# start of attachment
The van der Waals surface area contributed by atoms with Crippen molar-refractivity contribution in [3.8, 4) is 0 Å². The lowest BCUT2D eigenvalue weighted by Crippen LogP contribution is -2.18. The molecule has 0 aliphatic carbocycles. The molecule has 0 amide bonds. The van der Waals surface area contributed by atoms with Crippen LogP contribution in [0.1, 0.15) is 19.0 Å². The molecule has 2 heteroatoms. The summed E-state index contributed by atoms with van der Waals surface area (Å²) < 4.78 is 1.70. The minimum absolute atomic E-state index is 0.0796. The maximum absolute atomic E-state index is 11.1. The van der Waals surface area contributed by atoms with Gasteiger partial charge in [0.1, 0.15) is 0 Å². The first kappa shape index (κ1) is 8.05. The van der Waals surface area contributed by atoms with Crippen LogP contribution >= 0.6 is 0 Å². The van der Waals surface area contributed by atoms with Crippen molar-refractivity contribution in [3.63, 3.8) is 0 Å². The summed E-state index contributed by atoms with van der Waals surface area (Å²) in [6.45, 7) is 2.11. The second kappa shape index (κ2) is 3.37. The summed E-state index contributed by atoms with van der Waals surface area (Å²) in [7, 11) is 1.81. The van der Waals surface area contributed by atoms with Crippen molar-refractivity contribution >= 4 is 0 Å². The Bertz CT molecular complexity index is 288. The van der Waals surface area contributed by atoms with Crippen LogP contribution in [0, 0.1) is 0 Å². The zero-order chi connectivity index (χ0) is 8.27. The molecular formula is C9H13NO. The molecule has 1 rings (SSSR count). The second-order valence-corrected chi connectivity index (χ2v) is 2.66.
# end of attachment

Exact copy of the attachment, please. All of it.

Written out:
The van der Waals surface area contributed by atoms with Crippen molar-refractivity contribution in [3.8, 4) is 0 Å². The lowest BCUT2D eigenvalue weighted by Crippen LogP contribution is -2.18. The molecule has 0 aliphatic carbocycles. The molecule has 0 amide bonds. The van der Waals surface area contributed by atoms with Crippen LogP contribution in [0.1, 0.15) is 19.0 Å². The molecule has 2 heteroatoms. The summed E-state index contributed by atoms with van der Waals surface area (Å²) < 4.78 is 1.70. The minimum absolute atomic E-state index is 0.0796. The maximum absolute atomic E-state index is 11.1. The van der Waals surface area contributed by atoms with Gasteiger partial charge in [0.1, 0.15) is 0 Å². The first kappa shape index (κ1) is 8.05. The van der Waals surface area contributed by atoms with Crippen LogP contribution >= 0.6 is 0 Å². The van der Waals surface area contributed by atoms with Crippen molar-refractivity contribution in [3.63, 3.8) is 0 Å². The summed E-state index contributed by atoms with van der Waals surface area (Å²) in [6.45, 7) is 2.11. The second kappa shape index (κ2) is 3.37. The summed E-state index contributed by atoms with van der Waals surface area (Å²) in [7, 11) is 1.81. The van der Waals surface area contributed by atoms with Crippen molar-refractivity contribution >= 4 is 0 Å². The Bertz CT molecular complexity index is 288. The van der Waals surface area contributed by atoms with Crippen LogP contribution in [0, 0.1) is 0 Å². The zero-order chi connectivity index (χ0) is 8.27. The molecular formula is C9H13NO. The molecule has 1 rings (SSSR count). The second-order valence-corrected chi connectivity index (χ2v) is 2.66.